Rearming CAR’s forces in a transitional justice framework

(This post has been modified from a previous article published by the International Peace Institute’s Global Observatory)

As international forces scrambled to provide security for the visit of Pope Francis to the Central African Republic (CAR) and recent, largely-peaceful elections, local and international actors have called for the rearmament of the country’s armed forces following the re-emergence of sectarian violence. However, such a move is fraught with danger, including threats by certain ex-Séléka factions to invade the capital Bangui should it occur.

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CAR’s national armed forces (FACA) in Bangui, photo credit: AFP

CAR’s recent wave of sectarian violence followed a civil war that erupted in December 2012, when the Muslim-led Séléka alliance headed by Michel Djotodia took up arms and toppled President Francois Bozize’s regime with help from Chadian and Sudanese mercenaries. Ensuing clashes between Séléka fighters and the mainly-Christian “anti-balaka” militias were estimated to have killed over 3,000 people before a ceasefire was signed in July 2014.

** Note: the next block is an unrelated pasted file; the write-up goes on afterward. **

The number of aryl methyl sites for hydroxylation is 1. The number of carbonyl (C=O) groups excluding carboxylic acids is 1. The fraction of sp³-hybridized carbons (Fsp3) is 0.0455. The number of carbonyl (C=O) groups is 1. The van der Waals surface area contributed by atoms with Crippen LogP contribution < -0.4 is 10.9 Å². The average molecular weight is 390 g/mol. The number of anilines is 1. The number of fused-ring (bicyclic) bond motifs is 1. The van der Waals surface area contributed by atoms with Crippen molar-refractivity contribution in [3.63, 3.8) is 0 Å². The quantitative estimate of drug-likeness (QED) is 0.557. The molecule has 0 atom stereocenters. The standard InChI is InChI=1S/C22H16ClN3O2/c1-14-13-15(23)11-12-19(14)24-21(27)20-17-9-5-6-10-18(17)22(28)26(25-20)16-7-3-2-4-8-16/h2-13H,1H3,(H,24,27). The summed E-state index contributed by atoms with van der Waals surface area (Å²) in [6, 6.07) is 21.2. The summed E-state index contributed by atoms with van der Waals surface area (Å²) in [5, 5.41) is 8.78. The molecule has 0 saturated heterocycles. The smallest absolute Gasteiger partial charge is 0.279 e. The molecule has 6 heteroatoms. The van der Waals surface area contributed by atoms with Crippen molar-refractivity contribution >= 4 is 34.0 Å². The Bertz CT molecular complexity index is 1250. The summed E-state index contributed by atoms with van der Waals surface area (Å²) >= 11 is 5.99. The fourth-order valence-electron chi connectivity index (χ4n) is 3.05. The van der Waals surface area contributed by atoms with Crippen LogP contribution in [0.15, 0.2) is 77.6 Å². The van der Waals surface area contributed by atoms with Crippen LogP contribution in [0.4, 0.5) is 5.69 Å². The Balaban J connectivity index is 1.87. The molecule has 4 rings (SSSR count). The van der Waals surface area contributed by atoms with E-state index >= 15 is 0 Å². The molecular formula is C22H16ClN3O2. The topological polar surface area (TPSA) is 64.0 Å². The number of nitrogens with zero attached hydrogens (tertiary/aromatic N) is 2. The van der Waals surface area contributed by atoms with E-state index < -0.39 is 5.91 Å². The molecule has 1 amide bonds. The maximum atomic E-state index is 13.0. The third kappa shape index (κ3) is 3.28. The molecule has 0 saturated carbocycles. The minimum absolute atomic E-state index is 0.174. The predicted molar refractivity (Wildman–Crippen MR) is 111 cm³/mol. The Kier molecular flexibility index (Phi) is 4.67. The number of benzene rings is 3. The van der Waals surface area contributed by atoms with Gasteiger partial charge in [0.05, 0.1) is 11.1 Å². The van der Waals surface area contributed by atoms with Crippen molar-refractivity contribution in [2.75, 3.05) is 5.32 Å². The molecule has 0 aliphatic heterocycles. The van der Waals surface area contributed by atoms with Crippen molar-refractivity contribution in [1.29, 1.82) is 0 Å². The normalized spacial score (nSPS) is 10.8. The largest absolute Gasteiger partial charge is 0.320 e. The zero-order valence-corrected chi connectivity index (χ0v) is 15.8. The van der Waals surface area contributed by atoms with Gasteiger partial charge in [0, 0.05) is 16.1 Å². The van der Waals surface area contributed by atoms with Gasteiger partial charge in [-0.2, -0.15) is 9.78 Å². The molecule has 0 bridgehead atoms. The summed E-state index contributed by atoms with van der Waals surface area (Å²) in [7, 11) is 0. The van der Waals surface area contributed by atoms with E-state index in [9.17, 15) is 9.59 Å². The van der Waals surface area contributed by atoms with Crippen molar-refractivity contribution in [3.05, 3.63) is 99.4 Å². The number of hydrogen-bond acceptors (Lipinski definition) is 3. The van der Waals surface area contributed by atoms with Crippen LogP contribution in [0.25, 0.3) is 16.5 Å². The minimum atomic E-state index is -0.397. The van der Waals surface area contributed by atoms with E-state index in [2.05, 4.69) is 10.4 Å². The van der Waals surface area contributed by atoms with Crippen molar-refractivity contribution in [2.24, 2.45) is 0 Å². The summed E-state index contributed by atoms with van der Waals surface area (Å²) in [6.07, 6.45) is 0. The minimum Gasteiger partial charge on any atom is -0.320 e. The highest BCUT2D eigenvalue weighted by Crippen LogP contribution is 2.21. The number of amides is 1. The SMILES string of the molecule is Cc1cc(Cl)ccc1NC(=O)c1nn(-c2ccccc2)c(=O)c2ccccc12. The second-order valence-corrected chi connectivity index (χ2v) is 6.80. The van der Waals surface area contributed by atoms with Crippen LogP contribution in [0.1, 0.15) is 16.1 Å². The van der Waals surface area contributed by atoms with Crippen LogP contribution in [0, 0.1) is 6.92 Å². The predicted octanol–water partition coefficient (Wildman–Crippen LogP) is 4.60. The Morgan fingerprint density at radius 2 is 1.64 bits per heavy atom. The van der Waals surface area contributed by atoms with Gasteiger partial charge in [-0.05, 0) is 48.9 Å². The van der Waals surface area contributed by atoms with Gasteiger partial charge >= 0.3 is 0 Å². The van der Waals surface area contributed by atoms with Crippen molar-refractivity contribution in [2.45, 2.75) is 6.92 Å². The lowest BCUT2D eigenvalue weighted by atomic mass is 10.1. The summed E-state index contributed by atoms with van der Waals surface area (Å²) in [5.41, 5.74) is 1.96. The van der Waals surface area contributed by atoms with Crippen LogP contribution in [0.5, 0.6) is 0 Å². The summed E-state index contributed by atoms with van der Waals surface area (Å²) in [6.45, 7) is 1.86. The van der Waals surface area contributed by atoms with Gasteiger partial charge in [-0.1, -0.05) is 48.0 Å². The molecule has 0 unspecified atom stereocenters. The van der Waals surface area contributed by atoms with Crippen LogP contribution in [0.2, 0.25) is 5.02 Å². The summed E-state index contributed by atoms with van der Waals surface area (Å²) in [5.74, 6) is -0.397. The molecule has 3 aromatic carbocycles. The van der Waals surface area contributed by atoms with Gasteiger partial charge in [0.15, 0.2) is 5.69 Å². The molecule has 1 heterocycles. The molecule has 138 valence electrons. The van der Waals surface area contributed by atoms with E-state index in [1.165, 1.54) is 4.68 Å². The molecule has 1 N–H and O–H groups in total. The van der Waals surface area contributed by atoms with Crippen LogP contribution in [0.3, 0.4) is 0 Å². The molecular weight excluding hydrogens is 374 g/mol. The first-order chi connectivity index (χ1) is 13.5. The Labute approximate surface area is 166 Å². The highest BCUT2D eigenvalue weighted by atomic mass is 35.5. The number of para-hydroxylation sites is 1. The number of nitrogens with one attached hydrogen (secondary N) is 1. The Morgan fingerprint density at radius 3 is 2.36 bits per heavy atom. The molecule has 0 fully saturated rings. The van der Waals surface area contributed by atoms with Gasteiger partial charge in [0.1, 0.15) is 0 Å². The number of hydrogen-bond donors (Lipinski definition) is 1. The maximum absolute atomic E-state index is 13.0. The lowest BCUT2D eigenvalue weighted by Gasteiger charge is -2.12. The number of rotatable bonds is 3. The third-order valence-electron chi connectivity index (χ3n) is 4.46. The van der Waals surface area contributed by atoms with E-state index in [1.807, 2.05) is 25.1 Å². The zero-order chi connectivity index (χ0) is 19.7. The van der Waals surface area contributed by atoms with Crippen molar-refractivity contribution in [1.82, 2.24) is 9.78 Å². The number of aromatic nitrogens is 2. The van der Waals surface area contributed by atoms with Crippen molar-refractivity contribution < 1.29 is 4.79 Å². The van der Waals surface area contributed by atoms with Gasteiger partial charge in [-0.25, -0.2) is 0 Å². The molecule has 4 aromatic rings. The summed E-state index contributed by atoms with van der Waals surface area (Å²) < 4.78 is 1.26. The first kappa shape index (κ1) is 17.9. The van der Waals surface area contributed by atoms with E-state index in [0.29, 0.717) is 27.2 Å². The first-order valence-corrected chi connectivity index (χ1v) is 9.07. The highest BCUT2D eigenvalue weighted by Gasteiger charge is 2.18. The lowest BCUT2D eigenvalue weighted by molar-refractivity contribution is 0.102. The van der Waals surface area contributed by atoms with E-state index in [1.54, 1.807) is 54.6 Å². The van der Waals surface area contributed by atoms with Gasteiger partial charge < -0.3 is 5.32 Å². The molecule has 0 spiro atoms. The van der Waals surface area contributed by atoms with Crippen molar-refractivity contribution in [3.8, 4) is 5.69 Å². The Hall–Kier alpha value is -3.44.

Following many months of relative calm, Bangui witnessed a renewal of intense fighting in late September this year. The apparent trigger was the stabbing death of a Muslim taxi driver, with residents of the capital’s PK5 neighborhood taking to the streets. Since then, at least 90 people have been killed and 40,000 displaced, according to United Nations estimates.Cameroonian and Burundian peacekeepers with the UN’s mission in CAR (MINUSCA) were among the dead. National political leaders have also been abducted and the myriad, well-armed militia groups continue to threaten the country’s transition after years of civil conflict.